Padres prospect Robbie Podorsky bats for Fort Wayne TinCaps

Robbie Podorsky’s short swing gets to the ball in a hurry. (Photo: Jeff Nycz)

Fort Wayne, Ind. — The TinCaps defeated the Great Lakes Loons 5-2 in the series opener Friday night.  While 18 year old Luis Patiño was solid on the mound, the story of the game was left fielder Robbie Podorsky, who went 5-for-5 at the plate, stole two bases, and was involved in every run the team scored.

“It was just one of those lucky nights where everything happened to go my way,” Podorsky said.  “I had a gameplan, and I stuck to it… but it had a lot to do with luck tonight.”

The Loons struck early, grabbing a 1-0 lead in the top of the first, but Podorsky put the team in position to tie after an infield single and a stolen base.  A couple of at-bats later, Luis Campusano hit a line drive off the third baseman’s glove to bring Podorsky home.

Two innings later, our 2017 Tri-City Player of the Year crushed a triple off the wall in left field to lead off the side.  

“I don’t really remember much of the at bat, but I feel like at that point I was seeing the ball really well,” said Podorsky.  “So I just took a massive hack. It was an 0-0 count and that’s a count you can do some damage with.”

Again, the TinCaps successfully brought Podorsky home with a Jeisson Rosario sacrifice fly to center for an early 2-1 lead.

Podorsky helped extend that lead with RBI singles in both the fourth and the eighth.  The latter of those two hits, a bunt towards the pitcher, was right in the gray area of hit or error, but indubitably, Podorsky’s speed and success on the day put more pressure on the Loons’ pitcher to make a play than he could handle.

“His speed is something you can’t teach,” manager Anthony Contreras echoed. “It’s going to be a weapon for him as long as he plays professional baseball. He was able to put some good wood on the ball today and obviously, the bunt is in his game and puts pressure on the defenses.”

Starter Patiño threw four innings of one-run ball, striking out five with one walk. On a night when he didn’t have sharp command, Patiño battled through some tough situations to limit the damage.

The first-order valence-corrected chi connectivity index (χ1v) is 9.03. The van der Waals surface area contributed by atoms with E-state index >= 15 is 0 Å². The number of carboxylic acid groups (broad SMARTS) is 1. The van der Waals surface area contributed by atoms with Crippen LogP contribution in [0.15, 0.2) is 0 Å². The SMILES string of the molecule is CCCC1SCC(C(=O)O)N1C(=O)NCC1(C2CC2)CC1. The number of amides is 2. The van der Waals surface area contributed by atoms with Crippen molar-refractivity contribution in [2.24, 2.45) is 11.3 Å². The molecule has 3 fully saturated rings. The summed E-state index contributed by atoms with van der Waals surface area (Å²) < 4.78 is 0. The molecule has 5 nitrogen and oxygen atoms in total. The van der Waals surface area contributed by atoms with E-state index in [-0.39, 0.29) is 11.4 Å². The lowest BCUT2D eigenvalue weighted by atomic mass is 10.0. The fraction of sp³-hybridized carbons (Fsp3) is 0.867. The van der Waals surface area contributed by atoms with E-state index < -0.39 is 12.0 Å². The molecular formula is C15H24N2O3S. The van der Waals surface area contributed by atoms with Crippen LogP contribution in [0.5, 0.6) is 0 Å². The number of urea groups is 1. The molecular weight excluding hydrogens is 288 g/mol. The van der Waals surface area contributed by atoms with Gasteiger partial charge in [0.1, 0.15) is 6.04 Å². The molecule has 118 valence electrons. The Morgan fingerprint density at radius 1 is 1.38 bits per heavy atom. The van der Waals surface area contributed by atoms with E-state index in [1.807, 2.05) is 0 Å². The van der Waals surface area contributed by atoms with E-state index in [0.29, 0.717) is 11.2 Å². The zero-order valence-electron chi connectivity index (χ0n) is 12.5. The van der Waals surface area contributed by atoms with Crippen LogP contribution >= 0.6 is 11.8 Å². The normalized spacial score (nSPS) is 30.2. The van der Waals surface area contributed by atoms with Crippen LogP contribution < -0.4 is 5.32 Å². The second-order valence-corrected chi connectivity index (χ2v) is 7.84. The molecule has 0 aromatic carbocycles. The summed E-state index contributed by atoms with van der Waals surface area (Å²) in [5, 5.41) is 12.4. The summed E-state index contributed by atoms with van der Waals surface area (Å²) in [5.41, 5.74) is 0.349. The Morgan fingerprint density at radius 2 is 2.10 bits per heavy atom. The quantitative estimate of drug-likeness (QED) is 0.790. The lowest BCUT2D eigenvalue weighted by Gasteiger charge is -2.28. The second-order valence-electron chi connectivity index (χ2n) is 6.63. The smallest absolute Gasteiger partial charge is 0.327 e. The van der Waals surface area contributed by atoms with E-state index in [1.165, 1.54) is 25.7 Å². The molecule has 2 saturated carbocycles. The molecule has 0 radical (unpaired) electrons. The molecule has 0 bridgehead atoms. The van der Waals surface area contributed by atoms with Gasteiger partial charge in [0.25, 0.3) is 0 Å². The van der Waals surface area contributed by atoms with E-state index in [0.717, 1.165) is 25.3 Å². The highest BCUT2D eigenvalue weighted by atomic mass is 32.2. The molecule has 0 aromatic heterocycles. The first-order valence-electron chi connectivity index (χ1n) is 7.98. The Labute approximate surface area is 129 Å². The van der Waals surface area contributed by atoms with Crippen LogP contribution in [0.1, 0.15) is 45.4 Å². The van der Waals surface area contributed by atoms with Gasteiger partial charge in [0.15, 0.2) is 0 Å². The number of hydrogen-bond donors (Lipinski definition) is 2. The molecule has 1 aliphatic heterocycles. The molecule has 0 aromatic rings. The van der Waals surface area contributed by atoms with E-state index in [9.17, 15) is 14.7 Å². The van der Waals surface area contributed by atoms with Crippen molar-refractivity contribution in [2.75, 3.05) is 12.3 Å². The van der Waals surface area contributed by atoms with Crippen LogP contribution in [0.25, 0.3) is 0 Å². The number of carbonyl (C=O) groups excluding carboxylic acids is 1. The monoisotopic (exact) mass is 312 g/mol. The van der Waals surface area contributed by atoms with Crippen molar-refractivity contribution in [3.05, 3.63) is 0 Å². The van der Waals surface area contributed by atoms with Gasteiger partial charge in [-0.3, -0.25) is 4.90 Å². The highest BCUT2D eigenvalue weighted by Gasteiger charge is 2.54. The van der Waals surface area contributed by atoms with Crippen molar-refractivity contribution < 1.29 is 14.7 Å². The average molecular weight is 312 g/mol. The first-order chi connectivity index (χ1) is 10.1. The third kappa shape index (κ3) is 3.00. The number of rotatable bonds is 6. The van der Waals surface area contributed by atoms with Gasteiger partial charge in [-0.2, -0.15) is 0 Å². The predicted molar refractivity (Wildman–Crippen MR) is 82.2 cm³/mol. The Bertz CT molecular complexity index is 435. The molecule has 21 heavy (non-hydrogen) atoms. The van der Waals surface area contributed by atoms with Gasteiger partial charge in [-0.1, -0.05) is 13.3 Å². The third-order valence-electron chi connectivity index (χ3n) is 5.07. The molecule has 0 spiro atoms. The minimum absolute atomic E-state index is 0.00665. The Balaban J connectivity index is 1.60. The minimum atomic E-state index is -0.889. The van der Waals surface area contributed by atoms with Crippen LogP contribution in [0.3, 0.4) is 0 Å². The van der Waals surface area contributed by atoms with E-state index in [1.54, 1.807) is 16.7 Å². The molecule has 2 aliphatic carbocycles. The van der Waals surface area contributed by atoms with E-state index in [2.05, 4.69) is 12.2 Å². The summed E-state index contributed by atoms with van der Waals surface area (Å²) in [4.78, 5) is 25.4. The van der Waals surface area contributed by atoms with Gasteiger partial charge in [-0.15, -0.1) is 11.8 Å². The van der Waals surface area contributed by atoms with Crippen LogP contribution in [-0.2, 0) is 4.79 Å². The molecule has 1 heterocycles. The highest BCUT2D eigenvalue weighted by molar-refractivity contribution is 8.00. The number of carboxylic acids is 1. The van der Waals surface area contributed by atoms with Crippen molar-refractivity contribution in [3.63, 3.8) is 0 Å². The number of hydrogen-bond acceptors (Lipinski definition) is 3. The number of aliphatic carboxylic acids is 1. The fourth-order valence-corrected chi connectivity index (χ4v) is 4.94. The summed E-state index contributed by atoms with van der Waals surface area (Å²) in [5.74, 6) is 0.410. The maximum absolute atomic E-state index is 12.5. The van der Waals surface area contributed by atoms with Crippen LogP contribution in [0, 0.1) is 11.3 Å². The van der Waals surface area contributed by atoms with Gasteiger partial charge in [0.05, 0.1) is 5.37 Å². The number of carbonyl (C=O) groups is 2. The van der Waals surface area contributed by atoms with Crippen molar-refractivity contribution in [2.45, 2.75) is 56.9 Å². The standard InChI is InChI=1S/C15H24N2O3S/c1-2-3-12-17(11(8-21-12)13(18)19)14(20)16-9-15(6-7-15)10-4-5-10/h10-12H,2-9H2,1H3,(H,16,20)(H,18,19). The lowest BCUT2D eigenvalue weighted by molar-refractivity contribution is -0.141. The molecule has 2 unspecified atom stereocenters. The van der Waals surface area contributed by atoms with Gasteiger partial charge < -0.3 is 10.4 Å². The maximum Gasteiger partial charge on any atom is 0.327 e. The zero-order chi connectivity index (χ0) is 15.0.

After giving up a run in the first, Patiño found himself in a precarious situation following a pair of singles in the top of the second.  Yet, he remained poised, collecting a three pitch strikeout on this 96 mph fastball:

The subsequent inning saw similar trouble as a pair of errors put runners on second and third with just one out, but the young Colombian threw back-to-back strikeouts to close out the side.

“I compete always,” Patiño said.  “When I am in this situation, I need to have my best, so I throw my fastball and try to have good command of my pitches to do my best to get a strikeout or a groundout.”

Perhaps, the most intriguing facet of Patiño’s performance outside of his resilience was that he dominated the second time through the order, striking out four of the nine as he mixed in his secondaries.  His slider was the sharpest I had seen it, flashing plus at times, but he stayed away from the curveball, which at other times has been best offering outside of the fastball.

After today’s performance, Patiño has struck out 21, allowed just one earned run, and scattered 11 hits over the 18 innings since he was lit up by West Michigan in his second start of the season.  

Posted by Travis Barnett

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